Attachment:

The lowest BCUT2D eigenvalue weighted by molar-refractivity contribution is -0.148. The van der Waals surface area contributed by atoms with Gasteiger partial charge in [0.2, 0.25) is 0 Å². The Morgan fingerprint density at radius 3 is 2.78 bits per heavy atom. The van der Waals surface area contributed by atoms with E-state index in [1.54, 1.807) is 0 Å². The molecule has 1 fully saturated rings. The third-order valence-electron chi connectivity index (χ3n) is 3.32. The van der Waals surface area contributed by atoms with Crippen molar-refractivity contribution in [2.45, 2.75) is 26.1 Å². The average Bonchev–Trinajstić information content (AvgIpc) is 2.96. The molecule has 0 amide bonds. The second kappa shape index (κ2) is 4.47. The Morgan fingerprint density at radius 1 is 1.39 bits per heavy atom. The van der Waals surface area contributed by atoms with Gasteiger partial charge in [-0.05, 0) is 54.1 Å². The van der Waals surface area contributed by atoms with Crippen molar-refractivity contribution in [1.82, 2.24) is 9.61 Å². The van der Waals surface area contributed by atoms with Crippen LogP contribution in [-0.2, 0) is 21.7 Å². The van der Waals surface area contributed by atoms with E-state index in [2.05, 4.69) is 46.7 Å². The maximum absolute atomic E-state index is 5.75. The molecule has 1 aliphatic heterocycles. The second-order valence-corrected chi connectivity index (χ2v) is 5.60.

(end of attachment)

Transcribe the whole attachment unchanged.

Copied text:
The lowest BCUT2D eigenvalue weighted by molar-refractivity contribution is -0.148. The van der Waals surface area contributed by atoms with Gasteiger partial charge in [0.2, 0.25) is 0 Å². The Morgan fingerprint density at radius 3 is 2.78 bits per heavy atom. The van der Waals surface area contributed by atoms with E-state index in [1.54, 1.807) is 0 Å². The molecule has 1 fully saturated rings. The third-order valence-electron chi connectivity index (χ3n) is 3.32. The van der Waals surface area contributed by atoms with Crippen molar-refractivity contribution in [2.45, 2.75) is 26.1 Å². The average Bonchev–Trinajstić information content (AvgIpc) is 2.96. The molecule has 0 amide bonds. The second kappa shape index (κ2) is 4.47. The Morgan fingerprint density at radius 1 is 1.39 bits per heavy atom. The van der Waals surface area contributed by atoms with Gasteiger partial charge in [-0.05, 0) is 54.1 Å². The van der Waals surface area contributed by atoms with Crippen molar-refractivity contribution in [1.82, 2.24) is 9.61 Å². The van der Waals surface area contributed by atoms with Crippen LogP contribution in [-0.2, 0) is 21.7 Å². The van der Waals surface area contributed by atoms with E-state index in [2.05, 4.69) is 46.7 Å². The maximum absolute atomic E-state index is 5.75. The molecule has 1 aliphatic heterocycles. The second-order valence-corrected chi connectivity index (χ2v) is 5.60.